Stronger than Wonder Woman


Editorial by Magdalena Knapp

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When I was younger, my mom used to read fairy tales to me before bedtime. Almost every story was about a young, beautiful girl who needed to be saved by a strong prince. These damsels in distress have been role models have been promoted to little girls for centuries: the idea that a woman needs a strong man to take care of her or to save her. Really? God, no! Every woman is strong enough to make it on her own, she does not need someone to take care of her. The focus of this editorial, strong women, is also what the first keynote panel of McKendree’s 2018 Global Awareness Week was all about. Global Awareness Week is an annual collaboration by faculty, staff and students on our campus to promote more awareness for cultural diversity and global issues.

aWomen in the 21st century society still struggle with inferiority biases. Society, TV shows, and books promote the image of a woman that needs male protection…an image that is totally overrated. Wonder Woman is the perfect example of a strong woman. She is strong, independent, beautiful, and can do whatever she wants; anything is possible for her. There’s one problem: she is not real.  But we are real, you and I, and the keynote panel focused on the empowerment of women, showing that women do not need a strong male role model, every woman can be a role model for herself and other women.

bIn some cultures, such as the Indian culture, the father is the breadwinner of the family, and the family strives to have a son as their first child. Women nowadays are aiming above this line. “There needs to be a change,” says Shruti Desai, Assistant Vice President of Student Affairs at McKendree. Professor Lauren Thompson spoke about her childhood: She did not have a strong male role model, because she was raised by her mother, and because of this she has believed that women are capable of doing anything they want to. When she went to college and explored the big world outside of her hometown, she was told that she could not do anything she wanted. Many women are told “no” too many times in their professional life.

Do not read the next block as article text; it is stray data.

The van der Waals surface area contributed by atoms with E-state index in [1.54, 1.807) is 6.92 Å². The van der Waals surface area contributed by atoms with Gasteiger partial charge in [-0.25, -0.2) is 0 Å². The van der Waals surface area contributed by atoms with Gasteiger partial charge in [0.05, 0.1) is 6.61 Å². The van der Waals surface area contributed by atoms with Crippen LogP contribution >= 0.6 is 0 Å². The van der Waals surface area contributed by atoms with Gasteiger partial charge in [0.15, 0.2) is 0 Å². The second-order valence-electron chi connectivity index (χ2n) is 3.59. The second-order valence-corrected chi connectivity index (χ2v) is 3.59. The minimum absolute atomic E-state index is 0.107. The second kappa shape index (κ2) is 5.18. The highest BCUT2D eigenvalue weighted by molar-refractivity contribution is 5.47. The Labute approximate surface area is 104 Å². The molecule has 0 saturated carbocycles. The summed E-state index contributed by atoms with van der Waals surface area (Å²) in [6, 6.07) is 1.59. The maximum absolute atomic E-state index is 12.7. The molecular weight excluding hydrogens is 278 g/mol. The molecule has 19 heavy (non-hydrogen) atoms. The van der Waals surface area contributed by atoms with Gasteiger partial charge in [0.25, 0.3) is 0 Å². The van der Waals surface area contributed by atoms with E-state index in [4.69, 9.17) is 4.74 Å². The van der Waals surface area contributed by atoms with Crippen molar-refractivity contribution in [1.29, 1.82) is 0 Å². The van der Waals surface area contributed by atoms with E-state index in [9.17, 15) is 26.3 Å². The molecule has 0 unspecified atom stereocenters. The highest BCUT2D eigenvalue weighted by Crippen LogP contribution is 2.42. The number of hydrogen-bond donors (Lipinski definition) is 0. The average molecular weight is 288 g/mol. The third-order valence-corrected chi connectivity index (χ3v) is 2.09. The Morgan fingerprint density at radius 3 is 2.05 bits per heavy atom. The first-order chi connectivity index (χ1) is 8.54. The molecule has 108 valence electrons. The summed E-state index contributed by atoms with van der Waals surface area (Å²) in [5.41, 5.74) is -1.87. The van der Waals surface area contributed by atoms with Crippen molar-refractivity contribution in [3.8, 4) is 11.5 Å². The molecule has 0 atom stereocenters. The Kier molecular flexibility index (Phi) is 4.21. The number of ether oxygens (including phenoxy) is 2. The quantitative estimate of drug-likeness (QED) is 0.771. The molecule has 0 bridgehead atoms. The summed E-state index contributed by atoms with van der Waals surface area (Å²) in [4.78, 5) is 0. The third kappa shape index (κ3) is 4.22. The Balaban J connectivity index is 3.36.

cOne important thing that was mentioned many times during the panel was that women have to support each other, because this is the best form of support a woman can get. An example that was mentioned was that we do not have to support Hillary Clinton’s politics, but we have to support her as the strong woman she is. We have to help her to fight against the issues she is facing in an almost entirely male dominated environment. We, as women have to bond together and support her and women like her and the work they are doing for women.

In past decades, black sororities, which you can read more about here, helped women of color to develop strength and to help them feel empowered. But women of every skin color need to feel this kind of empowerment. If we do not feel it, we need to find someone who can teach us how to become more self-confident and independent. A strong female role model would be Michelle Obama. She had to face many issues in her life, but got stronger and stronger after every setback. This is what strong women must do.

Who are your female role models? Who inspires you as a woman to be a better person every day and to overcome obstacles with pride? Let us know in the comments below!